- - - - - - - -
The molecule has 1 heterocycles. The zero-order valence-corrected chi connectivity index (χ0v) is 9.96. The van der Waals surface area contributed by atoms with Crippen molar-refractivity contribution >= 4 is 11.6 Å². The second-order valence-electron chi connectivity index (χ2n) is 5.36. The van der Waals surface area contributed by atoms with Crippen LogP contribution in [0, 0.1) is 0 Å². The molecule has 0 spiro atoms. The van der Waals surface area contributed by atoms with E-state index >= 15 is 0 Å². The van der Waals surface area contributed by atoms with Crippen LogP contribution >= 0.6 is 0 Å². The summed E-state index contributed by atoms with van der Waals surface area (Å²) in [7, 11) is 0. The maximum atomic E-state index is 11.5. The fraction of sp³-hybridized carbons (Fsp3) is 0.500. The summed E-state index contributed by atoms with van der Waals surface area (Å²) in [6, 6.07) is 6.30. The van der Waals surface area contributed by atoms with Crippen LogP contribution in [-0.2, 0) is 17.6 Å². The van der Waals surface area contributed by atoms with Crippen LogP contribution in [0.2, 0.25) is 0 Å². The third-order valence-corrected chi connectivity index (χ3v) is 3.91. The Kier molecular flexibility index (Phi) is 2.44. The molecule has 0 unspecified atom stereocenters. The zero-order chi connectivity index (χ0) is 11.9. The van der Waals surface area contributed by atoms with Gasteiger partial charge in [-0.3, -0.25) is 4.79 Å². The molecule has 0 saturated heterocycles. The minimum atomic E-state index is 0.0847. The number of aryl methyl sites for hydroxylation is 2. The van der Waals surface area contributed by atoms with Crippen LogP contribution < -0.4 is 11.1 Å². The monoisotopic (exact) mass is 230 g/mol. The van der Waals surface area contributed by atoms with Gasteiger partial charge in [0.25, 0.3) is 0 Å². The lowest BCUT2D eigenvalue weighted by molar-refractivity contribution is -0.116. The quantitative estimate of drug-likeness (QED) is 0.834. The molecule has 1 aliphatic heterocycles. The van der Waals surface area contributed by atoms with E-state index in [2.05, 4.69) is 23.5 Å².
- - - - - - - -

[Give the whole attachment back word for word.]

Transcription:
The molecule has 1 heterocycles. The zero-order valence-corrected chi connectivity index (χ0v) is 9.96. The van der Waals surface area contributed by atoms with Crippen molar-refractivity contribution >= 4 is 11.6 Å². The second-order valence-electron chi connectivity index (χ2n) is 5.36. The van der Waals surface area contributed by atoms with Crippen LogP contribution in [0, 0.1) is 0 Å². The molecule has 0 spiro atoms. The van der Waals surface area contributed by atoms with E-state index >= 15 is 0 Å². The van der Waals surface area contributed by atoms with Crippen LogP contribution >= 0.6 is 0 Å². The summed E-state index contributed by atoms with van der Waals surface area (Å²) in [7, 11) is 0. The maximum atomic E-state index is 11.5. The fraction of sp³-hybridized carbons (Fsp3) is 0.500. The summed E-state index contributed by atoms with van der Waals surface area (Å²) in [6, 6.07) is 6.30. The van der Waals surface area contributed by atoms with Crippen LogP contribution in [-0.2, 0) is 17.6 Å². The van der Waals surface area contributed by atoms with Crippen LogP contribution in [0.2, 0.25) is 0 Å². The third-order valence-corrected chi connectivity index (χ3v) is 3.91. The Kier molecular flexibility index (Phi) is 2.44. The molecule has 0 unspecified atom stereocenters. The zero-order chi connectivity index (χ0) is 11.9. The van der Waals surface area contributed by atoms with Gasteiger partial charge in [-0.3, -0.25) is 4.79 Å². The molecule has 0 saturated heterocycles. The minimum atomic E-state index is 0.0847. The number of aryl methyl sites for hydroxylation is 2. The van der Waals surface area contributed by atoms with Crippen LogP contribution < -0.4 is 11.1 Å². The monoisotopic (exact) mass is 230 g/mol. The van der Waals surface area contributed by atoms with Gasteiger partial charge in [0.25, 0.3) is 0 Å². The lowest BCUT2D eigenvalue weighted by molar-refractivity contribution is -0.116. The quantitative estimate of drug-likeness (QED) is 0.834. The molecule has 1 aliphatic heterocycles. The van der Waals surface area contributed by atoms with E-state index in [2.05, 4.69) is 23.5 Å².